Natural decay is a rickety building falling apart slowly over years or decades into rubble. Fission is when you topple that rickety building so that it hits the rickety building beside it, which then also tips over and hits another building, and another, etc. domino effect.


War_Hymn t1_j8tkk77 wrote

I think it's a seasonal response telling you to fatten yourself before winter comes (or dry season if you're in the tropics). Most fruits mature around late summer/early autumn (or close to the end of the wet season in the tropics). So that's when you're going to be hit with a fructose rush, which tells your brain, "hey, tough times ahead, better go out and find food while you can!".


War_Hymn t1_j8tjz4r wrote

Wonder if this is a seasonal biological response? Most fruits (which contain high fructose content) are ripe and edible in late summer/early autumn in temperate climates or near end of the wet season in tropics. Could be the brain telling itself to gorge on as much food as possible in preparation for harsher and food scarce conditions.


War_Hymn t1_j646hrz wrote

I don't see how having bronze tools or weapons would had protect them from germs that they had little immunity to. Before the Spanish even stepped foot in the Incan Empire, smallpox and other Old World diseases had already spread via regional trade network and killed millions of their subjects (including the Incan emperor himself). The reduction in population and the political turmoil it caused was enough to weaken this powerful state to a point where a couple hundred Spanish conquistadors was able to conquer it.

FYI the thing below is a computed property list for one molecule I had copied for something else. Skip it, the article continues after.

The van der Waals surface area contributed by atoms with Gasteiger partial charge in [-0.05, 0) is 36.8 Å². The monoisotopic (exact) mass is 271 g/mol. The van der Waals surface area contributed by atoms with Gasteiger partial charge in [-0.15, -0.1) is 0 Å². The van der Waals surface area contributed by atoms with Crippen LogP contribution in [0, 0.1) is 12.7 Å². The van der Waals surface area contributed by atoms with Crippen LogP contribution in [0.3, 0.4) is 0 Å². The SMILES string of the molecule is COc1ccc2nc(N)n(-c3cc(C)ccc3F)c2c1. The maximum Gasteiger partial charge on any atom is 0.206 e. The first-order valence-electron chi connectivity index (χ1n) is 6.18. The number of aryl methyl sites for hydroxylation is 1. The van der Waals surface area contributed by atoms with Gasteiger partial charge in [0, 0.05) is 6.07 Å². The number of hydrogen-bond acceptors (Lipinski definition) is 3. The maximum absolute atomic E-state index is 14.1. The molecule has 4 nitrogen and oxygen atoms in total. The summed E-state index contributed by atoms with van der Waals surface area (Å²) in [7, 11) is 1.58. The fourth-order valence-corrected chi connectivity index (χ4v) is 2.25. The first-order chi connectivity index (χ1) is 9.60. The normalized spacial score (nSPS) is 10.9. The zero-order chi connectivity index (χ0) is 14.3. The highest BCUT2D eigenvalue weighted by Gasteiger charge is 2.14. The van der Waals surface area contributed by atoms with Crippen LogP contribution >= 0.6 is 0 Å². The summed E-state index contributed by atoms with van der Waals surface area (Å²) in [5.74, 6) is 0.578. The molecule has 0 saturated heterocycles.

Even if they managed to kill every European they laid eyes on, these diseases would had eventually depleted their population and weaken their political/economic systems enough that the next wave of Europeans would eventually succeed in taking over.

>Presumably because their fires weren't hot enough to reliably cast high quality bronze.

Except they were casting copper or arsenic bronze (they never figured out tin-bronze) before the Europeans arrived. They just didn't have a lot of copper deposits, so stone tools were more economical and widespread.